LatinaLista -- The story of 20-year-old, undocumented student Olga Zanella is not your typical tale of a "Dreamer" student, raised in the U.S. since the age of 6 and now fighting deportation to Mexico.
Olga's story is different and it's that difference which may be just enough to keep her in the only home she knows.
The counselor helping the students fill out the form told Olga she needed her Social Security number to finish before it could be electronically submitted to the government.
Olga didn't know what a social security number was but it wasn't long before she fully understood the impact of not having one. It was then she realized that the hardships she and her family had endured throughout her life were because of one reason -- they were undocumented.
Yet, Olga says it was something her parents never discussed and Olga, herself, never asked about it. That was just life, their lives.
It wasn't until one day when she was driving home from her job as a motel receptionist clerk that the real hardship began. Olga and her family live in Irving, Texas. It's a city that gained notoriety in 2007 when the Mexican consul issued a travel advisory for Mexicans to avoid traveling in Irving because police were stopping drivers for being Mexican, as part of a criminal alien program the department was operating in partnership with Immigration and Customs Enforcement (ICE).
In 2009, the Irving police were still stopping "Mexican-looking" people. They stopped Olga. Olga remembers there were five police officers at the checkpoint where she was stopped. They asked for ID and she gave them her Mexican ID card and her student ID. She confessed she had no driver's license.
Olga spent the next three days in jail before she was released on her own recognizance and paid a steep fee to get out. Yet, because Irving is part of the Dept. of Homeland Security's program that allows officers to turn suspected undocumented immigrants over to ICE agents, Olga was handed to ICE. The irony of the program is that it was created to catch undocumented criminals.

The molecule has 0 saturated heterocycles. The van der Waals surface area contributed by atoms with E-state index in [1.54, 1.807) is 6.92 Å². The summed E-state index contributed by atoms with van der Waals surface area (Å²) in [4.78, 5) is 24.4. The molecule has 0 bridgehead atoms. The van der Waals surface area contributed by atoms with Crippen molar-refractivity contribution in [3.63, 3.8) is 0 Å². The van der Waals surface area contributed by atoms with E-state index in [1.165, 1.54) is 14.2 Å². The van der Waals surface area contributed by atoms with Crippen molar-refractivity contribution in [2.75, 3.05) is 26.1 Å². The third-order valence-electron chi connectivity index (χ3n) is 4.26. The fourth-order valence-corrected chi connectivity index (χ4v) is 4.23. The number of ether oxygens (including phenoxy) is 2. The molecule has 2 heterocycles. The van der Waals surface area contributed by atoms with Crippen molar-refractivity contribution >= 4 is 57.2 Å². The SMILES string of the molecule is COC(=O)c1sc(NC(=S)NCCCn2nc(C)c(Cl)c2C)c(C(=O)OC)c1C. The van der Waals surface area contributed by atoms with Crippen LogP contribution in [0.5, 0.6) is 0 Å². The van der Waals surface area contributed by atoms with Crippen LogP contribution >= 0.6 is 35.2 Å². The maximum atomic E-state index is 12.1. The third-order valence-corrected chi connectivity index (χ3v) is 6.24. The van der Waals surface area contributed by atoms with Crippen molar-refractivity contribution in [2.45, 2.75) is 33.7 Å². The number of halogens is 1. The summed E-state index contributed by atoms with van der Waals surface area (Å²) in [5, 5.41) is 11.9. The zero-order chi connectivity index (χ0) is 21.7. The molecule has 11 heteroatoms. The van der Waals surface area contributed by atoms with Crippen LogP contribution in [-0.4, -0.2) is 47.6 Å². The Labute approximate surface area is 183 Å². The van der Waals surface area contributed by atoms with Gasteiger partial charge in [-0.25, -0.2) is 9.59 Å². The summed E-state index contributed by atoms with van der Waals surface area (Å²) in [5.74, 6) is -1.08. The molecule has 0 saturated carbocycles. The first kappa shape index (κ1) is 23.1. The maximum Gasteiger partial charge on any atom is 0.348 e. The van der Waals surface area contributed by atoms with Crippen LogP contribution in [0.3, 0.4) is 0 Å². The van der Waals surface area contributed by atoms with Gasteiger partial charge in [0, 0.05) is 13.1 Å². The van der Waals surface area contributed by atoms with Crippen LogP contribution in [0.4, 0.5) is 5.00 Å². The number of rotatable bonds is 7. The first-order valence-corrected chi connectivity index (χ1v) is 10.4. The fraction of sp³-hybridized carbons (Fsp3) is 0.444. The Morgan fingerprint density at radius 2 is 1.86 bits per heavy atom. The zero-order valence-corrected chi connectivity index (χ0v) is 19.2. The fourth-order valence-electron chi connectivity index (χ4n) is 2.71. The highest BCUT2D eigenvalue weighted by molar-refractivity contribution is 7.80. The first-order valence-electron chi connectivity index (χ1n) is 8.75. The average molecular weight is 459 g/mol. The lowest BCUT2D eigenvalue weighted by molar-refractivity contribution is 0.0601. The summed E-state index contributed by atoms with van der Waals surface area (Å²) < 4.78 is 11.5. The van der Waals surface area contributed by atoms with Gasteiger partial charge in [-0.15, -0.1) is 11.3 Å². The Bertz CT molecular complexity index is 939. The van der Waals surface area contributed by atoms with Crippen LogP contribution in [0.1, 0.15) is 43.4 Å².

Olga had no criminal record but an ICE agent was put in charge of Olga's case as if she were. She was told she would have to report to the agent at assigned times. It wasn't long before Olga came to rely and befriend the ICE agents, especially after four lawyers and Catholic Charities all turned down her case. She ended up turning to the only people she knew understood her case -- the ICE agents.
The friendship that developed over the last three years between Olga and her deportation agent and other agents was evident with documentation that shows they advised her on what legal steps she needed to take and she, in turn, would help translate for them when they worked with Spanish-speaking clients.
"I think they helped her because they saw that they basically had a good kid on their hands who didn't deserve to be deported," said Ralph Isenberg, a Dallas businessman and Olga's immigration advocate.